A Cannulated Cow Lives With a Hole in Its Stomach

Apr 19, 2022 0 comments

Imagine being able to look inside a cow. Call it curiosity, or the craving to reveal all of the world’s truths, but the cannulated cow is man’s experiment to discover what goes on in the digestive systems of a bovine, and how best its milk output can be increased to its maximum potential. In 1928, Arthur Frederick Schalk and RS Amadon of North Dakota Agricultural College became the first men to eagerly peep inside a cow with a porthole studded on its body. Since then, scientists and agriculturalists across the world have furthered the controversial practice to improve the health of cattle, reduce mortality rates and increase the output of milk. Whatever the reason, we’re almost a century ahead and the practice continues to remain highly moot.

Cannulated Cow

A cannulated cow. Photo: Modern Farmer

What is a Cannulated Cow?

Within a cow live millions of independent microorganisms that work day and night to fuel its digestive system. Of its four stomachs, a cow’s rumen is where this magic happens—cellulose from plants is converted into energy in the 20-gallon pit. The symbiotic relationship allows the cow to thrive despite eating whatever it does, and lets the microbes exist in exchange for their positive effect on the mammal’s gut health. Now imagine if a cow got sick and lost the homeostasis that allowed good bacteria to nurse it back to health.

In a cannulated cow, a porthole is inserted into the side of its body to obtain rumen bugs for treatment of ill cows. A cannula or a sturdy tube is inserted into the opening, and is used to obtain the microbes from the healthy cow’s body. The rumen fluid and microbes are then transferred to the body of the ill cow. This is called transfaunation. A healthy cannulated cow thus becomes a donor among cattle, serving sick cows and even goats and lambs with healthy bacteria for their recovery. The surgical insertion is also used to study the bodily processes of bovines, put food matter into their stomach as well as get it out for analyses.

Cannulated Cow

Getting to know the inside of the ruminant. Photo: Mizzou CAFNR/Flickr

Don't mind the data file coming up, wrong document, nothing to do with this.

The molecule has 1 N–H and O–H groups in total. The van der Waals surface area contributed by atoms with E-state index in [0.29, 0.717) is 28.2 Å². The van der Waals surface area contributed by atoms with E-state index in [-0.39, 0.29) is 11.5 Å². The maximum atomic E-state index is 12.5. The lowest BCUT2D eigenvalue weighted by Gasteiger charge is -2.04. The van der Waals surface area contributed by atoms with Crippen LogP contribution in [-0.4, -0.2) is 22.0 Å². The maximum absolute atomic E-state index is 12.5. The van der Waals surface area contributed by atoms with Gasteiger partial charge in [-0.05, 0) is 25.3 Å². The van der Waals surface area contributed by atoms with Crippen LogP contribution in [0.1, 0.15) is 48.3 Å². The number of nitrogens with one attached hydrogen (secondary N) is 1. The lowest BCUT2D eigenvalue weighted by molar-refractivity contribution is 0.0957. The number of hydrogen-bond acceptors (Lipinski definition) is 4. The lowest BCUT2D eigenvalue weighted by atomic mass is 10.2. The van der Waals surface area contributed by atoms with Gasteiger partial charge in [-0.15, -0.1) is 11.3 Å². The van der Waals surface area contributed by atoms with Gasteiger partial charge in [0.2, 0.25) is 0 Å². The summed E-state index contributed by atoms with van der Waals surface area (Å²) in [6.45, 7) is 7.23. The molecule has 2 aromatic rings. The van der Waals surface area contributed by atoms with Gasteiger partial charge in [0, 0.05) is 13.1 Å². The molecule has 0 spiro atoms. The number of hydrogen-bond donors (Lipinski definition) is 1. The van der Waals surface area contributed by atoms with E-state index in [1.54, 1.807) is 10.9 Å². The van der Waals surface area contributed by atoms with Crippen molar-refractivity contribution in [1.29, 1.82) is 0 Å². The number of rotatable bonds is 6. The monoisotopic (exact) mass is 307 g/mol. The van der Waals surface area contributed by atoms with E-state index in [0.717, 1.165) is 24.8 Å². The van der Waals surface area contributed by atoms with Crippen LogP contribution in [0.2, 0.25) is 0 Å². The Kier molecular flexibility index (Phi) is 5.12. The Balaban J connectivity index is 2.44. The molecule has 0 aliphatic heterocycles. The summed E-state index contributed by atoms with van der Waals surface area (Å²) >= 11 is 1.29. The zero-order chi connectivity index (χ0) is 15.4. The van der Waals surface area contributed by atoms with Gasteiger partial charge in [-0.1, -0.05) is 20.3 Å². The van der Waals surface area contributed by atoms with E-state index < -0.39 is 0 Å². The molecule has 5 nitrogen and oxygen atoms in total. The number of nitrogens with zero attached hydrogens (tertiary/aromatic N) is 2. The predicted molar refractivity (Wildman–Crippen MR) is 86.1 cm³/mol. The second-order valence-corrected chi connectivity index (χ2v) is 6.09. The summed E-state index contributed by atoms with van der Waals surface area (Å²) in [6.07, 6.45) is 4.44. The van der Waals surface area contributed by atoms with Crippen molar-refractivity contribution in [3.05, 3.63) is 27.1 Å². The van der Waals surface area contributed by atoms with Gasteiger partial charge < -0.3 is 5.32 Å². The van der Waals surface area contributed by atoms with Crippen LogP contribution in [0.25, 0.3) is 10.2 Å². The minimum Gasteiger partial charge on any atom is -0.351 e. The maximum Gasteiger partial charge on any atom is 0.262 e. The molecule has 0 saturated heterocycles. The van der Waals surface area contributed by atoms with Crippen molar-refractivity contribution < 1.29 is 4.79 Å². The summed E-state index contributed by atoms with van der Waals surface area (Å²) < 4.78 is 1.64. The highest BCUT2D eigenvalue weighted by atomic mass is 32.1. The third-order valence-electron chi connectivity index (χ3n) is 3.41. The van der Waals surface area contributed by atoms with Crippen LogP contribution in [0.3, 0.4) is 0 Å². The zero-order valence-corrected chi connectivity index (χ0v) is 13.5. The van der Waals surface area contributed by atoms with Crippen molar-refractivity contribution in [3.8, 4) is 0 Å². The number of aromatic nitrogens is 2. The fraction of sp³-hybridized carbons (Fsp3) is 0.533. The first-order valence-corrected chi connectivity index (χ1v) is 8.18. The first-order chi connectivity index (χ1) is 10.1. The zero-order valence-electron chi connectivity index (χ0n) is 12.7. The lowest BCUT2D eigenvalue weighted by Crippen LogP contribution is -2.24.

The Risk of Surgery

The entire procedure is performed under anesthesia, and the cow heals in about four to six weeks. The rumen is stitched to the lining of the body, and this fistulation allows researchers to examine the contents of the stomach as well as study the digestive processes of the cow. Various animal activists have opposed the farming practice across countries. But its propagators suggest that the process has helped many cows live healthy lives as long as up to 12 to 15 years. The duration of their own life increases, and transfaunation helps revive other dying and diseased animals. The entering of external bacteria into the animal’s body during surgery is a commonly placed concern, but scientific acumen has discovered that the hoards of good bacteria flourishing inside the bovine’s body check any harmful microbes from breeding inside. These cows are often the healthiest among the herd.

Cannulated Cow

Photo: Wikimedia

Today, the practice is thriving across the world from Europe to Australia. In France, Europe’s second largest milk producer, cows’ stomachs are being studied to reduce the effect of greenhouse gasses and improve food production. The aim of the studies remains to discover the most suitable eating patterns that promote high milk production in bovines. However, this does not take away from the jarring presence of laboratory rumina for modern experimentation. These faux rumina are made of plastic, but imitate the process of fermentation in a real cow. Why cut open an animal when you can get the desired results from a plastic model? The answer seems to lie in the resultant depletion of methane emissions in livestock farming. The cows that were cannulated or fistulated also proved to become healthier and live longer.

Cannulated Cow

Photo: devra/Flickr

In a world where everything from eggs to leather is being genetically manufactured, and narratives around what we eat are changing by the second, the question of the cannulated cow remains perched in a grey area. The intrigue of the matter, of course, notwithstanding.

# The Lantern
# Modern Farmer
# Rumen Cannulation: Procedure and Use of a Cannulated Bovine


More on Amusing Planet


{{posts[0].date}} {{posts[0].commentsNum}} {{messages_comments}}


{{posts[1].date}} {{posts[1].commentsNum}} {{messages_comments}}


{{posts[2].date}} {{posts[2].commentsNum}} {{messages_comments}}


{{posts[3].date}} {{posts[3].commentsNum}} {{messages_comments}}